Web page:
Business Finance Regulations

Wharton: “Why Corrupt Executives Are Rarely Prosecuted”

Don’t miss a great Knowledge@Wharton interview with Jesse Eisinger on his new book, The Chickenshit Club. Some highlights:

Jesse Eisinger: The Justice Department has lost the will and ability to prosecute top corporate executives. They focus on settlements with corporations for money, and I think this undermines justice in America.

Knowledge@Wharton: They lost the will. That’s not exactly an excuse a lot of Americans will take to heart.

Eisinger: No, I don’t think it is a good enough excuse, but what happened was a series of aggressive prosecutions in the wake of the Enron-era scandals. Many will remember that energy trader fraud that went down. After that, there was a backlash against aggressive prosecutions. Prosecutors suffered fiascos and losses and lost tools, and gradually the skill set eroded. Now, I don’t think that they can prosecute top corporate executives.

Knowledge@Wharton: I get the sense that it is an old boy’s network in that some of these prosecutors had to be thinking ahead about when they were not in those positions anymore.

Eisinger: Yeah, there’s a big revolving door here. We talk about inequality in this country. We talk about things like mass incarceration where we disproportionately punish the poor and people of color. Well, the flipside is that we don’t punish the rich and powerful — and often white — men. One reason is a kind of elite affinity, class affinity. The prosecutors and these executives all come from the same milieu, and it’s just hard for them to see them as criminals.

As one Securities and Exchange Commission regulator put in an email that I uncovered in the book, “Well, these Goldman Sachs bankers are good people who have made one bad mistake.” This is what they think of executives. They don’t think of young black males on the streets dealing drugs as good people who have made one mistake.

Knowledge@Wharton: You mentioned the post-Enron period, but there had to be a couple of situations right after Enron where we saw wrongdoing by executives and no prosecution?

Eisinger: The Enron era is a turning point. Of course, there have been prosecutions that have failed and where we didn’t punish people in this country. It’s never been a golden age where the rich and powerful, if they committed crimes, were sure to go to prison. We’ve had silver ages. There was a silver age after the Enron prosecutions.

The government under President George W. Bush prosecuted some of the Enron executives who were closest politically to his administration, which was a remarkable thing. They assigned a task force, a team of prosecutors and FBI agents who had sole responsibility for that, and they succeeded. They prosecuted almost all of the top executives from Enron.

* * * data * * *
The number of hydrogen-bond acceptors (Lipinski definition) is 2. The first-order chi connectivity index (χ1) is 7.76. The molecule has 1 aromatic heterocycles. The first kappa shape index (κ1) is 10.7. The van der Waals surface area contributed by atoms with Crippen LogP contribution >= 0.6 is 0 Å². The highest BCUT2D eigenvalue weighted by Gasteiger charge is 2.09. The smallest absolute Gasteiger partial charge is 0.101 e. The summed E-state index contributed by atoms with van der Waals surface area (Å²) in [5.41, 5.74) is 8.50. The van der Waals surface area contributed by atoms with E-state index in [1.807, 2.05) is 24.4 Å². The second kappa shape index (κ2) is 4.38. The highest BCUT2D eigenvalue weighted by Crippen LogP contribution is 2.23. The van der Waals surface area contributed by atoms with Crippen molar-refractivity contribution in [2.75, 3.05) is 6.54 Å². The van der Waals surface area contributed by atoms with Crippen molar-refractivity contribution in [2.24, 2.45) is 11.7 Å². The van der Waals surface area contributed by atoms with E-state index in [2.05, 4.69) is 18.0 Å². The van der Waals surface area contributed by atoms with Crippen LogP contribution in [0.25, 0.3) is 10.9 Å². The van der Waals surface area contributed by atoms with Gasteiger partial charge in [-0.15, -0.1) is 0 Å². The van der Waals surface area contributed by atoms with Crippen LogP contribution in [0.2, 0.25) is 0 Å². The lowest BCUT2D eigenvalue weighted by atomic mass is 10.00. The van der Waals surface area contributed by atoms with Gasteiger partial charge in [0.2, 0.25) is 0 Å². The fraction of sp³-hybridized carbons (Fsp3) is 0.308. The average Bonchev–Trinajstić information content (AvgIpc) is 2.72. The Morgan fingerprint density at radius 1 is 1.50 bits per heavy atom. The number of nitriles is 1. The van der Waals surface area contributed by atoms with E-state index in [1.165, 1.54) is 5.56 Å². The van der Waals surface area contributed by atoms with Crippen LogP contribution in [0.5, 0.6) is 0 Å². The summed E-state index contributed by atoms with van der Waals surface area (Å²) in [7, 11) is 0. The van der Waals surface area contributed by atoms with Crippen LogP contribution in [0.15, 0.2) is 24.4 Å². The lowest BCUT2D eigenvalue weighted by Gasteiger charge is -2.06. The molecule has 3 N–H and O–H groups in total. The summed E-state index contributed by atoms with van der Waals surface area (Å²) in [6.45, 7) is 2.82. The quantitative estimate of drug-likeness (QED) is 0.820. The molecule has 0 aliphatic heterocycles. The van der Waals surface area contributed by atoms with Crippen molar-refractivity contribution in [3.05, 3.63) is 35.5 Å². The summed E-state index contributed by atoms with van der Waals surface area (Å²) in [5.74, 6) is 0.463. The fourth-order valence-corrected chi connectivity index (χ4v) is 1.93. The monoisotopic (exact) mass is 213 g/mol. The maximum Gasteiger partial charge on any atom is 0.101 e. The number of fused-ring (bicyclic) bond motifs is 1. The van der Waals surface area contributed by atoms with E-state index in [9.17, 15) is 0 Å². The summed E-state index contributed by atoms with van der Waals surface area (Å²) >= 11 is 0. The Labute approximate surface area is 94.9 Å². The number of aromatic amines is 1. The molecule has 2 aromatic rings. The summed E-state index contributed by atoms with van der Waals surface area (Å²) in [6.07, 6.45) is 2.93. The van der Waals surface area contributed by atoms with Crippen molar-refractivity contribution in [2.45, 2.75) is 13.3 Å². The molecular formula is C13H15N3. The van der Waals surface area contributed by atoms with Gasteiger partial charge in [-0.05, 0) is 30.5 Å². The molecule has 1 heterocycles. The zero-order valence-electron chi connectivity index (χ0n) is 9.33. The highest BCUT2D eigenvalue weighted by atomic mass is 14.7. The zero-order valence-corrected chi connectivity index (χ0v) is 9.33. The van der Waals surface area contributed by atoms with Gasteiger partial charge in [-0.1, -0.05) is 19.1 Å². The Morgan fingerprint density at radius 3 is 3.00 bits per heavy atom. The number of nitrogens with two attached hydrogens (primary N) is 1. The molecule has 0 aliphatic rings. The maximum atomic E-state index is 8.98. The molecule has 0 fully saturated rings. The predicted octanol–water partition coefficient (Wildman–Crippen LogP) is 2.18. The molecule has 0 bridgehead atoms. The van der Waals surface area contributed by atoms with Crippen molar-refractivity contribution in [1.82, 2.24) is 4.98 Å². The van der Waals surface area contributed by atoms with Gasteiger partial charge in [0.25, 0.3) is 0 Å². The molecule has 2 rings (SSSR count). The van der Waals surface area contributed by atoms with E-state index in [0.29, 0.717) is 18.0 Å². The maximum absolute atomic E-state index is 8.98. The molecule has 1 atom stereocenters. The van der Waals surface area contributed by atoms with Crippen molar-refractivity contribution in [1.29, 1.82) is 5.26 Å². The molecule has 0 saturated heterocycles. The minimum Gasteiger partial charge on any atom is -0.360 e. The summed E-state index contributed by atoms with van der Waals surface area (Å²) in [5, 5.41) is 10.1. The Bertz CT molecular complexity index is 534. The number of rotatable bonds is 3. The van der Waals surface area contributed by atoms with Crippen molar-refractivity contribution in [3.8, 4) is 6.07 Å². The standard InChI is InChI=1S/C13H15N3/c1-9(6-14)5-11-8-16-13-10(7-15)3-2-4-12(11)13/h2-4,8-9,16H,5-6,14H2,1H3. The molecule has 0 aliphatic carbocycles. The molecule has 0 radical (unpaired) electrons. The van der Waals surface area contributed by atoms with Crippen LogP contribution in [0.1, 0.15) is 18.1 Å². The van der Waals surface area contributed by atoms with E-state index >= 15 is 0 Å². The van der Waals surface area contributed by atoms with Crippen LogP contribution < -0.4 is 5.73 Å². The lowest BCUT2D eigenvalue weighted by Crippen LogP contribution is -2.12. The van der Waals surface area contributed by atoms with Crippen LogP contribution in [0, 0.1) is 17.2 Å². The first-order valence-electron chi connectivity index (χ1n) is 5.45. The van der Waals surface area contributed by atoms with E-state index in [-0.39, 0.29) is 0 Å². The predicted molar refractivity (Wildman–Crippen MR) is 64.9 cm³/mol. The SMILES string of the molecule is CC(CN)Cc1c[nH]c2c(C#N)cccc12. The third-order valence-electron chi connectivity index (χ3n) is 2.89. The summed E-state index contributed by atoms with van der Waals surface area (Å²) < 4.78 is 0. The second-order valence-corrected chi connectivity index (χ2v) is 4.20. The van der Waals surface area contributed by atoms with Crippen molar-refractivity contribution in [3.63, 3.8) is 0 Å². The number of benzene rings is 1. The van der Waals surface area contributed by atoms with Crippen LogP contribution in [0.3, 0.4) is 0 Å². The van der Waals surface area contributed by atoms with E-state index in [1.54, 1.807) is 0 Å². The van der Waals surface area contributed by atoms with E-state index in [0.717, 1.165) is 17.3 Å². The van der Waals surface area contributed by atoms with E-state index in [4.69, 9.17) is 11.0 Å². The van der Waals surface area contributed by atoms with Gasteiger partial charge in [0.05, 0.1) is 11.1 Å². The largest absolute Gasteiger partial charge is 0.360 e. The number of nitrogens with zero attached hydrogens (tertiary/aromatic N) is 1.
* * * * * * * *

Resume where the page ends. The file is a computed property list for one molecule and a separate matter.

“The prosecutors and these executives all come from the same milieu, and it’s just hard for them to see them as criminals.”

But oddly enough, it came to be viewed as a bunch of cowboys who had made a bunch of mistakes and were overly aggressive. So what happened was the Department of Justice mislaid the lessons of the Enron task force. They thought that these guys had done the wrong thing instead of the right thing, and that has influenced the way that they enforce corporate law-breaking today.

Knowledge@Wharton: Are executives just not concerned about prosecution or worry that the DOJ is going to come after them?

Eisinger: It’s hard to look into their heads to really understand what they’re doing, but I don’t think that they feel any deterrents from committing crimes or exploiting their customers because they don’t see anybody going to prison. There’s a big argument about whether prison is effective or deters crime.

My argument is that in the white-collar arena with corporate executives, it absolutely deters crime because these people are well informed, they pay attention to the news, they have a stake in society, they have their reputations to preserve. If you put a CEO or two in prison, it will have a cascading effect throughout the financial system, throughout corporate America. I think these kind of prosecutions pay dividends.

By contrast, if you don’t prosecute, a banker looks around and says, “I got paid huge bonuses, we destroyed the financial system and nobody went to prison, nobody really paid a fine, nobody really had any reputational costs. Why shouldn’t I just do that again?”


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